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Changing your opinion about an album

by Alexander Cole November 21, 2017
Changing your opinion about an album

How reviewing albums can make you jaded towards music you actually like

When discussing our music tastes, the phrase “art is subjective” tends to come up a lot. I mean, why shouldn’t it? We all like what we like, and there is really nothing we can do to change that except open our minds to new types of art and let our tastes evolve.

Although art is subjective, when it comes to reviewing music, there is pressure to critique it from an objective perspective and explain why a piece is good or bad. However, your opinion of a song, album or artist will always differ from someone else’s. The sky is blue is an objective fact. Metallica being the best metal band of the 80s is not a fact, it’s just my opinion.

This idea of being objective brings me to how the pressure to “get it right” when reviewing albums has made me overly critical of songs and artists I actually enjoy. I realized this about myself while listening to Lil Uzi Vert’s album Luv Is Rage 2. I initially gave the album a 4/10 rating in a review I wrote for The Concordian.

At the time, I was stuck in the mindset of trying to use objective criteria to review albums. I would look at lyrical complexity, diversity of tracks and other factors that, for the most part, are actually subjective. Sure, some albums have more production value and took more time to create, but that doesn’t mean one is more enjoyable than the other—that really comes down to taste.

For example, I compared Lil Uzi Vert to Kendrick Lamar. These two artists operate in the same genre, but with completely different styles that can’t be compared. Yet, when I reviewed Luv Is Rage 2, I rated it in comparison to Lamar’s DAMN, an album I would easily give a 9/10. This method of reviewing is not only misguided, but can lead you to develop a bad first impression of an album.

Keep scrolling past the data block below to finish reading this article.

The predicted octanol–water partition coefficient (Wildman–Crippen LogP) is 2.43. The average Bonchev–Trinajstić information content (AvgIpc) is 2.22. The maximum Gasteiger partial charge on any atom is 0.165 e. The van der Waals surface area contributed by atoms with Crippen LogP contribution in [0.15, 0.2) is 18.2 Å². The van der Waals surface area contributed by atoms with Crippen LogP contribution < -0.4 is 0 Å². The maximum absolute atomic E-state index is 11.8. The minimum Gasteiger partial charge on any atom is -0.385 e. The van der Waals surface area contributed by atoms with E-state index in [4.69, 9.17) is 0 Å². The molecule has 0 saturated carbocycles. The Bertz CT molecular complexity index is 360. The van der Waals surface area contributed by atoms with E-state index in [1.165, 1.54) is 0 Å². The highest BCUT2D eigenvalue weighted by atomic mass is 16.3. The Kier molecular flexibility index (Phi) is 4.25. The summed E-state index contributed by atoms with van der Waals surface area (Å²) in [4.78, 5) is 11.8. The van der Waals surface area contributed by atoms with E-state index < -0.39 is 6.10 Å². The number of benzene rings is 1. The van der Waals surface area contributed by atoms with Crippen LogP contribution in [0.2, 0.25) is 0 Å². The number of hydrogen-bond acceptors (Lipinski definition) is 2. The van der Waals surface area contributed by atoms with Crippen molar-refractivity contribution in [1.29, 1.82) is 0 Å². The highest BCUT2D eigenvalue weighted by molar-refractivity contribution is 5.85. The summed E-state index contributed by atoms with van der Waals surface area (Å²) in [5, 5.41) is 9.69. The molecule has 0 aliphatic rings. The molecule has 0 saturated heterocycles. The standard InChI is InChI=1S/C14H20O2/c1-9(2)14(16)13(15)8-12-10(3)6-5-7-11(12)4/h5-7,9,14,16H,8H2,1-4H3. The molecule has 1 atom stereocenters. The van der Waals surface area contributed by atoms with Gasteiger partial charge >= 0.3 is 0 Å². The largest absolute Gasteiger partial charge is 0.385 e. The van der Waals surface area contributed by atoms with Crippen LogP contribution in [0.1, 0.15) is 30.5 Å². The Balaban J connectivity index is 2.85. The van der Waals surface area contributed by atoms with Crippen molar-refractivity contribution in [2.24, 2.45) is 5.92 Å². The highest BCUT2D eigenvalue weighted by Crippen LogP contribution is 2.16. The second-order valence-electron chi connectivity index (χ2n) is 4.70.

As mentioned above, I recently revisited Luv Is Rage 2 because of a song Lil Uzi Vert did with The Weeknd called “Unfazed,” which I stumbled upon on YouTube. With my review of the album long gone from my memory, I thoroughly enjoyed the song and went back to the album. As I went through each track, it was as if I was listening to the album for the first time. Instead of trying to dissect it, I came away with a whole new opinion on the album. To be honest, it might be one of my top-five albums of the year.

In the last month or so, I have been making a more conscious effort to critique music on a subjective basis, something I should have been doing from the beginning. Ultimately, it has led me to enjoy more albums because I am less likely to make unwarranted criticisms. Not to mention there are a plethora of other albums I have changed my mind about.

One such example is this summer’s collaborative mixtape between Toronto producer-artist NAV and Metro Boomin’. Although I never wrote a formal review for the album, I remember hating it initially because I was looking at it as an album that just came out after DAMN. This ultimately made me critique the lyrics hardly and not appreciate it for what it was. Listening to it now, however, I like it a lot and have realized the album has a ton of content I relate to.

If it weren’t for giving the album a second chance and ridding myself of the pressure to look at music critically, I would have missed out on one of my favourite projects of the year.

The same thing can be said about DAMN, oddly enough. I loved the album when it came out. However, I was also looking at it from a critical perspective. I was trying to rate it based on criteria about what makes a “rap” album great, rather than determining whether or not I enjoyed it. While I did enjoy DAMN. and still think it’s a great piece of art, I just don’t like it as much as other albums. It’s almost as if I forced myself to give the album a good score because Lamar is such a respected artist.

I guess what I am trying to say is that, when critiquing a piece of music, just go with your gut and how it makes you feel. Don’t judge it based on some “good album” criteria that doesn’t exist. It’s cliché, but art really is subjective and, if you keep looking for objective reasons to like or dislike something, you’re taking away from your enjoyment of that art.

At the end of the day, it’s important not to be ashamed of your tastes. As listeners with individual preferences, we shouldn’t give in to the pressure of liking or disliking something just because critics do.

Graphic by Alexa Hawksworth

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